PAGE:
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Thread: Caribou meat

  1. #1
    Member jcorwin4278's Avatar
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    Default Caribou meat

    So no one in my family like caribou. My brother-in-law shot one a couple of years ago and it was "gamey". I have never had a problem eating caribou meat and the meat they had tasted fine to me. What can I do to make it better for my family to eat. The only steaks Im gonna do are the tenderloins and backstraps for me for hunting. Rest will be burger and snack stix. Anything someone can tell me would help. Thanks
    Hunt until you don't like it any more

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    Moderator bkmail's Avatar
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    Encourage your family to try it for 2nd time. Maybe the caribou you had prior was not cared for properly, prepped properly, etc....
    If you took care of your end of business and the butcher did his job, you should have some fine meat.
    Or, cover it up with Jalapeno dogs, bkfst sausage, hot stix, caribou bacon, corned brisket caribou, and so on.
    BK

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    This last year I finally had caribou that tasted "gamey" and I think because it didn't drop where it was shot and we had to follow it up. Put it in with something, we have a receipe that has golden mushroom soup and a couple other things in it that really is good. People don't realize its caribou. Barring that, do what bk said. Caribou meat is pretty good in mho.

  4. #4

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    Doing your own butchering is the only way to know what is going on with your meat. My experiences are with white-tailed deer only. All meat is boned and I never cut through bone as the marrow and bone dust can taint the meat. I used to mix pork or beef fat in the ground but haven't for the past 15 years. Just brown the meat in some olive oil. Now I leave all "steak" sections as whole roasts. I dry rub the outside (black pepper, garlic and onion powder and other spices, little or no salt) and slow roast at about 300 degrees til med rare-to-medium. Remove from heat and let roast "rest" for 10 minutes, all the juices on the outer surface will be re-absorbed to the center (equilibrium). Then slice it to desired thickness, I like it 1/4" and pour any drippings over the sliced meat. The wife prepare a nice French Dip with other roast sections...4-6 hours in a crock pot with an onion soup type broth, the fork/tease the meat apart (slicing it makes it feel chewy) put on french bread and dip away.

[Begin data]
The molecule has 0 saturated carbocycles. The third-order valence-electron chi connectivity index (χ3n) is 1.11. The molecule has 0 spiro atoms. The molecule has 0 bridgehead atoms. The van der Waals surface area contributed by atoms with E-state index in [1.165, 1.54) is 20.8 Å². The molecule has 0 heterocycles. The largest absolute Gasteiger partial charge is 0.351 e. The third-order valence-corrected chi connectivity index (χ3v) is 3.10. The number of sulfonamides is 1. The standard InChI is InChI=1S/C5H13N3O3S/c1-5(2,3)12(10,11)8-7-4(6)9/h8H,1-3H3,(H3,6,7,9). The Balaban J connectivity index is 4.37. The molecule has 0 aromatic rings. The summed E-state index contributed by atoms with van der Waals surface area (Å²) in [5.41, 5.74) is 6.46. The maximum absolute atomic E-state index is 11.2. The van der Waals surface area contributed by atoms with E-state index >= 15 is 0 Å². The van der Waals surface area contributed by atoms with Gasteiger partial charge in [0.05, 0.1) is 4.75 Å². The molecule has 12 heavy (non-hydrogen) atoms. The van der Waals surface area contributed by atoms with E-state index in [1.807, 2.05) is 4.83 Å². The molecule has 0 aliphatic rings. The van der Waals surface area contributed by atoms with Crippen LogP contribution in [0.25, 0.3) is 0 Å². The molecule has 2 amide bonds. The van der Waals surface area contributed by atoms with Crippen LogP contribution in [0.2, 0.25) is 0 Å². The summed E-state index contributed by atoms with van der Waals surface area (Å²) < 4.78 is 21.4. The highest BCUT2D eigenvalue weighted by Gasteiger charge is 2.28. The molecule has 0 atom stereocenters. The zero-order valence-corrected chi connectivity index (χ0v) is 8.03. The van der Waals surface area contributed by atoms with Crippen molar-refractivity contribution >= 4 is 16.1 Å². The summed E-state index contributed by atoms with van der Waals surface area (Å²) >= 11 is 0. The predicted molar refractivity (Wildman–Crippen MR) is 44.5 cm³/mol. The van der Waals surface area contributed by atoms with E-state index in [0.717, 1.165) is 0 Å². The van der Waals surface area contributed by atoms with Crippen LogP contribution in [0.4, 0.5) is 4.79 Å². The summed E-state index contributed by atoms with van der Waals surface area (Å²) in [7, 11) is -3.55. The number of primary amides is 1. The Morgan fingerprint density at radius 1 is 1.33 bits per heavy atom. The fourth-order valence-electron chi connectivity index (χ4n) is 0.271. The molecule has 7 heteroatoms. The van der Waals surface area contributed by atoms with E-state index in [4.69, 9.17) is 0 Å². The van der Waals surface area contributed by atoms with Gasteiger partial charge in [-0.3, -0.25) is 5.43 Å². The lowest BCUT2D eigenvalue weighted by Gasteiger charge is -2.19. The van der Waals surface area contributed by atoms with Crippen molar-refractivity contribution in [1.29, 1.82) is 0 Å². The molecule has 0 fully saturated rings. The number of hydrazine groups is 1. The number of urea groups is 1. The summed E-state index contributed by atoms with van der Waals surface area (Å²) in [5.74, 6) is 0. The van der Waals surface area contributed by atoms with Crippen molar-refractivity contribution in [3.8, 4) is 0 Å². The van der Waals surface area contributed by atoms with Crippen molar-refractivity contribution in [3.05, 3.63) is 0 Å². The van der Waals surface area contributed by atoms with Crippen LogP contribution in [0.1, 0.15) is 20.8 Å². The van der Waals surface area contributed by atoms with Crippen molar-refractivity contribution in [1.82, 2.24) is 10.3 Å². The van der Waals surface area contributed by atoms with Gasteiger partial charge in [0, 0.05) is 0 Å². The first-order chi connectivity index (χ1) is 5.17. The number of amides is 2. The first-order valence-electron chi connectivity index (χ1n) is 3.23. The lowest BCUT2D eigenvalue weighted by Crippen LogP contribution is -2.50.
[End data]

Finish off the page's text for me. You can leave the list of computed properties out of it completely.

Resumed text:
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    Member roughneck6883's Avatar
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    Default rutting bou

    I shot a rutting bou and couldnt eat it not even in spaggeti,tacos, not anything but it was early oct and I was warned and brushed it off. never again will I hunt rutting bou. but it was edible as sausage and jerky thtas all I got
    "Horns make pi$* poor soup"

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    Member 6XLeech's Avatar
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    We're new at this but found two standout ideas for our caribou. My wife cooked a roast in the crock pot, with potatoes, onion beef broth and onion soup mix, which turned out great.

    The second thing: was caribou stick. We had quite a bit of the meat processed (Mike's Meats, Eagle River) like pepperoni stick - with added fat, 15% I think. Everyone in my family has liked it. Very tasty - snacking good.

    Good luck.

  7. #7
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    I've shot several bou and done all of my butchering myself. I dont cut the bones apart either, I dont add any fat to it. I leave large the pieces I can to make roasts and steaks and then I cut some of it up into like 1/2" cubes for stirfry and tacos, then I grind whatever cant be made into roasts steaks or chunks. The roasts we just put in a crock pot and let them slow cook for several hours till you can pull them apart with a fork. I think there is some liquid smoke that goes into the pot with some water and other seasonings to tantalize you the whole time it cooks. I take the steak size pieces of meat and leave them whole to freeze, when Im ready for some steak I partially thaw them out and cut them thick- about 1/2" to 3/4" thick and put on some salt and pepper and Luhr Jensen (very hard to find in these parts) steak seasoning. Then grill them till they are about medium. Dont overdo it as they get super tough and very chewy if you overdo it. This seems to work well for us- havent noticed a difference in animals if they fall where shot or if there was a less than desireable shot made. Seems that the winter ones taste best. November and January ones. Never, never, never, did i mention never shoot a big bull in October, I made that mistake once. I think a friend still has some in a freezer from that trip 5 years ago. Its not edible. Good luck, I perfer bou over moose.